Stand Up

My brother has a great story about the first time he tried standup. It was open mic night at our local comedy club, and John, a naturally gifted comedic actor who liked to write, figured it was time to give it a try. He worked up a short routine, went down to the club, and waited his turn. When that turn came, he found himself in new territory. In theaters, audiences sit politely through the stuff that doesn’t interest them and respond to what does. Not so much in comedy clubs. What’s more, the loneliness of the comic’s spotlight must be experienced to be understood. You are playwright, actor, stage manager, and director. Not only is there nowhere to hide, there isn’t even anyone else to blame.

John immediately knew why comedians speak of “dying.” The laughs weren’t coming, and he found himself listening to that awkward silence that follows a joke that has missed its target. Until, that is, he used “fuck” in a joke. Big laugh. In describing this night, he said, “Next thing I knew, Bill, I was screaming fuck all over Periwinkles.”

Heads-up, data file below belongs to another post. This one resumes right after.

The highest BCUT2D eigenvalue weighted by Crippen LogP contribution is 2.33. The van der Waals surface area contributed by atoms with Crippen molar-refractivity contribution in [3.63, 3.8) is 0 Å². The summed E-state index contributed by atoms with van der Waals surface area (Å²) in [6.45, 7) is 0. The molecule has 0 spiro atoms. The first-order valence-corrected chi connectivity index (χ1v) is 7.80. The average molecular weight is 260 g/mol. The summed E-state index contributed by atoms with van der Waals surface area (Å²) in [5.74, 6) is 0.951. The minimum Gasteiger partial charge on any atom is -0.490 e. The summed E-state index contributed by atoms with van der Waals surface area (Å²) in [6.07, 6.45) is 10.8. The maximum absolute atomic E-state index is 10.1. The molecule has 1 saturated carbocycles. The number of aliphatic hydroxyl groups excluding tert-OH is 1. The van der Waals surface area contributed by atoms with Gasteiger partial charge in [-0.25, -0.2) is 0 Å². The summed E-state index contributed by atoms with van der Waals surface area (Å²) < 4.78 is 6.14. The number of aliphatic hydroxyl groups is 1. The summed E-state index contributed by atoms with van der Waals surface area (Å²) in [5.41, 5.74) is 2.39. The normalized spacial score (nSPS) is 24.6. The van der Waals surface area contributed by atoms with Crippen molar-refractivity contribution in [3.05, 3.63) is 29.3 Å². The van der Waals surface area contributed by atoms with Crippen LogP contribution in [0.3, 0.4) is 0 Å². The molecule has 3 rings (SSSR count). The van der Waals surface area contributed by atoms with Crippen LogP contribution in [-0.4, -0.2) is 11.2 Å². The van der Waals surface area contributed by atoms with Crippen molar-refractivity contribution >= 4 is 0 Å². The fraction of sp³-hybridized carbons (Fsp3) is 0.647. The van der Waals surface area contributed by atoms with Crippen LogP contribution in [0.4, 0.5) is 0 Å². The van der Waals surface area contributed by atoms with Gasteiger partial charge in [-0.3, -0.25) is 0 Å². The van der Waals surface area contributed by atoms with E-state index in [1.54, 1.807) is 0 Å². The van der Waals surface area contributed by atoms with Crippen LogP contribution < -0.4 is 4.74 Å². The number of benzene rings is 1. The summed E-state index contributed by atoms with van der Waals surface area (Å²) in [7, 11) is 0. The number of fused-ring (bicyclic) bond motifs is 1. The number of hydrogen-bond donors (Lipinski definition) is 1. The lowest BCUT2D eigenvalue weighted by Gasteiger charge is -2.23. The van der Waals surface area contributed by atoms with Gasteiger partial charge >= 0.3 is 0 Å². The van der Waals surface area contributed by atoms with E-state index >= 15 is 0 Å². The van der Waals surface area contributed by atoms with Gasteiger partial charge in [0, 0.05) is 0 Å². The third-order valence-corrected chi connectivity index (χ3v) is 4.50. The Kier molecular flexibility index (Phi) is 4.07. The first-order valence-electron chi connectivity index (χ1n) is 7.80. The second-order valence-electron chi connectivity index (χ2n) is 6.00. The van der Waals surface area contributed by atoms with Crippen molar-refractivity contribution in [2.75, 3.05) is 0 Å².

Obviously, comedians curse. But the question a comedian must ask is: Am I cursing because I want to or because I believe I must to survive? No audience member, even a heckler somewhere down in his blackened soul, actually wants an artist of any stripe to die. What an audience does want, somewhat selfishly, is to behold someone unafraid of dying.

The death the artist seems to suffer is quite simply this: “Nothing I am doing is working, therefore I am no good.” As soon as we think, “I am no good,” we commit a kind of mental suicide, extinguishing ourselves in the hope that we might be reborn as something better. Strangely, the only thing worth extinguishing is the belief that we are no good.

The comedian’s struggle, which is everyone’s struggle, is to ignore all evidence—such as quiet comedy clubs or date-less Saturday nights or piles of rejection letters—that we are no good. Someday we will all in fact die, but when that moment comes it will not be because the universe wished to erase us and start over with a better model. You are the only version of you that will ever exist. So stand up on your stage and speak. The audience that is the rest of the world will hear you all the more clearly the more you understand that no matter the criticism or silence or applause, you intend to keep speaking until the light goes out.

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